3. Rule-making: Communication and understanding, accountability and collaboration will be more likely and more effective if driven by a set of widely recognized rules instead of being adopted individually and ad hoc.
  4. Governance: Responsible empowerment in the new information society demands not only new rules, but also a mechanism for coordinating new rules with existing rules.

However, despite the exercise of guidelines such as those I just mentioned, empowerment processes during the current Information Revolution -- what I call "informatization" -- inevitably take place unevenly due to their complexity and scale.

In my view, informatization -- the continuous empowerment of people and organizations -- represents the third phase of modernization following militarization and industrialization. If industrialization fundamentally is economic empowerment enabled by mechanization and exchange of goods and services in the marketplace, informatization fundamentally is intellectual empowerment enabled by digitalization and sharing of knowledge and information in the intelplace -- that is, the Internet.

It therefore is highly likely that new waves of social conflict and misunderstanding will complicate the early phase of new empowerment processes, whether industrialization or informatization.

Although social confusion and conflict may be inevitable during informatization, I am strongly encouraged to observe in the US the rise of technorealism and other movements that emphasize mutual trust and collaboration. Clearly, the US is not only dashing ahead of the pack, but also maturing as a world leader in the new century.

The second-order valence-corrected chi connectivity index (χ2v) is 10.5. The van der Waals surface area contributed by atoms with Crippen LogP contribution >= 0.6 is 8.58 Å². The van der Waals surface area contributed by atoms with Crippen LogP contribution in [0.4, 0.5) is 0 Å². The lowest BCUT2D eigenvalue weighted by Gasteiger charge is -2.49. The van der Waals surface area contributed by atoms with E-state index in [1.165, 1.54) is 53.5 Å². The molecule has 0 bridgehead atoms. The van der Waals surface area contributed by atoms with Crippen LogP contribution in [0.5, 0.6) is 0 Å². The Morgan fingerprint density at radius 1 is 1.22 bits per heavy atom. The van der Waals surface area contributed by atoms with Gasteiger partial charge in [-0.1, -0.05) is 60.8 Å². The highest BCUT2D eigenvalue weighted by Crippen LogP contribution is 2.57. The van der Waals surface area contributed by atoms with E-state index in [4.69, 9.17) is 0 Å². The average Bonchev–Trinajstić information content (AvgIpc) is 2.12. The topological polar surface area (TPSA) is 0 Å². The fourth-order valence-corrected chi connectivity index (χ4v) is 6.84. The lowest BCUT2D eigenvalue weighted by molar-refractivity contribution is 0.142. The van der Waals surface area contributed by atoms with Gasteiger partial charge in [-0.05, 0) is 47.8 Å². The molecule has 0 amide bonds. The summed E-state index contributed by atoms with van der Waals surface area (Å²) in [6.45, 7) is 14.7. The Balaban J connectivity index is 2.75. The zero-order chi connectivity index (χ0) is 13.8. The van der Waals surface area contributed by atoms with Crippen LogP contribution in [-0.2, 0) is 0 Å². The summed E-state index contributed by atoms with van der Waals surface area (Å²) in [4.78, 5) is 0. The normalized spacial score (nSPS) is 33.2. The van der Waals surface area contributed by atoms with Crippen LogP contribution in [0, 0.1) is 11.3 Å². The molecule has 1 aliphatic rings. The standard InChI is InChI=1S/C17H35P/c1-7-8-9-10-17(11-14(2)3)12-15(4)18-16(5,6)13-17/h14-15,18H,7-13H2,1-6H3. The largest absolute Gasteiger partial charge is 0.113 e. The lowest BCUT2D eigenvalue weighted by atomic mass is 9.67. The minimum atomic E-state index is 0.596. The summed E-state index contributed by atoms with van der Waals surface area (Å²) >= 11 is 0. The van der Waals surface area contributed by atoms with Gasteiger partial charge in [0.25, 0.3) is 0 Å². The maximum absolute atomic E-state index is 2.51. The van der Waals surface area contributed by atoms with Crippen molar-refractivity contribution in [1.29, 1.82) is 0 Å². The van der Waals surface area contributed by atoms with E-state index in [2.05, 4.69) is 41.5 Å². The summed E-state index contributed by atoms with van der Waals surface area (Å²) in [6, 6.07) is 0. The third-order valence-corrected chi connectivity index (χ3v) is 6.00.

Now a few words about Japan. Although many people inside and outside Japan believe that Japan is on the non-empowered side of the vertical digital divide, a positive change apparently is underway. Prime Minister Mori has announced that the Japanese government will promote e-commerce bills designed to make Japan the world's IT leader within five years. If successful, this strategy might make Japan digitally empowered, but also might create horizontal digital divides between, say, Japan and the United States. For example, even today Japan is recognized as a world leader in mobile Internet technology.

Although Japan is struggling toward informatization, I am encouraged to recall that some of the core values of informatization, such as pleasure and conviviality, are traditional values nurtured in Japan as far back as the Tokugawa era, or even the Heian era. This suggests that Japan has a reasonable chance to perform well once it begins to pursue in earnest a path toward an information society. As a recent Foreign Affairs essay vividly suggested, Japan's social landscape is still rocky due to discrepancies between its polity and economy. Precisely because of this unevenness, however, I feel certain that all-out informatization is at hand. I sincerely hope that I will live to see Japan contribute to the promotion not only of peace and prosperity, but also to the promotion of the coming information society, effectively coping with the issues to which horizontal digital divide may give rise.

Thank you very much.